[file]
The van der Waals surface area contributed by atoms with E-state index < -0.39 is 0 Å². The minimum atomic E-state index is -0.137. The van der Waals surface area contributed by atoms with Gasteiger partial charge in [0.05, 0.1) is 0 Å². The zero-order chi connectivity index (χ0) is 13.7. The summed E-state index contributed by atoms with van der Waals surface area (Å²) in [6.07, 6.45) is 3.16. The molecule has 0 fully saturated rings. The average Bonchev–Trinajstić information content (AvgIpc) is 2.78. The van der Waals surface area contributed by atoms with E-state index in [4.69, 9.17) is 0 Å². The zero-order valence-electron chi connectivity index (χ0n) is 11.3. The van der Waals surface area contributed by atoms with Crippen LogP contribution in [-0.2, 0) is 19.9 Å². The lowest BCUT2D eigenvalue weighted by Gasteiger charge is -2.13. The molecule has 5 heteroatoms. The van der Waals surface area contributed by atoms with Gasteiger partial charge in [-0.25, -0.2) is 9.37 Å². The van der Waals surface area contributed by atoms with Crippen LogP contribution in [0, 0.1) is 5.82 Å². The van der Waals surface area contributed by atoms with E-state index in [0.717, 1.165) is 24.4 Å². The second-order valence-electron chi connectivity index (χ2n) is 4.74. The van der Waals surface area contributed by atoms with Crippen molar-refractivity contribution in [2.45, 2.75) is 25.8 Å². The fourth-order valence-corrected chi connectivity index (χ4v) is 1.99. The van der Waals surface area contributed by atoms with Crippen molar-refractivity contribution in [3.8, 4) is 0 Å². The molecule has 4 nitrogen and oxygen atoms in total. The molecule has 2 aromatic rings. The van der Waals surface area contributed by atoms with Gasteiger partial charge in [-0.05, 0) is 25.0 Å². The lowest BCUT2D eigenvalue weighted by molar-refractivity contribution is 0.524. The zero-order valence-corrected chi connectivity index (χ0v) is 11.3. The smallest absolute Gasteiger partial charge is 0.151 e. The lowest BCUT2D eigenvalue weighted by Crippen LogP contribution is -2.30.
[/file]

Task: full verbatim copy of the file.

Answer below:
The van der Waals surface area contributed by atoms with E-state index < -0.39 is 0 Å². The minimum atomic E-state index is -0.137. The van der Waals surface area contributed by atoms with Gasteiger partial charge in [0.05, 0.1) is 0 Å². The zero-order chi connectivity index (χ0) is 13.7. The summed E-state index contributed by atoms with van der Waals surface area (Å²) in [6.07, 6.45) is 3.16. The molecule has 0 fully saturated rings. The average Bonchev–Trinajstić information content (AvgIpc) is 2.78. The van der Waals surface area contributed by atoms with E-state index in [4.69, 9.17) is 0 Å². The zero-order valence-electron chi connectivity index (χ0n) is 11.3. The van der Waals surface area contributed by atoms with Crippen LogP contribution in [-0.2, 0) is 19.9 Å². The lowest BCUT2D eigenvalue weighted by Gasteiger charge is -2.13. The molecule has 5 heteroatoms. The van der Waals surface area contributed by atoms with Gasteiger partial charge in [-0.25, -0.2) is 9.37 Å². The van der Waals surface area contributed by atoms with Crippen LogP contribution in [0, 0.1) is 5.82 Å². The van der Waals surface area contributed by atoms with E-state index in [0.717, 1.165) is 24.4 Å². The second-order valence-electron chi connectivity index (χ2n) is 4.74. The van der Waals surface area contributed by atoms with Crippen molar-refractivity contribution in [2.45, 2.75) is 25.8 Å². The fourth-order valence-corrected chi connectivity index (χ4v) is 1.99. The van der Waals surface area contributed by atoms with Crippen molar-refractivity contribution in [3.8, 4) is 0 Å². The molecule has 4 nitrogen and oxygen atoms in total. The molecule has 2 aromatic rings. The van der Waals surface area contributed by atoms with Gasteiger partial charge in [-0.05, 0) is 25.0 Å². The lowest BCUT2D eigenvalue weighted by molar-refractivity contribution is 0.524. The zero-order valence-corrected chi connectivity index (χ0v) is 11.3. The smallest absolute Gasteiger partial charge is 0.151 e. The lowest BCUT2D eigenvalue weighted by Crippen LogP contribution is -2.30.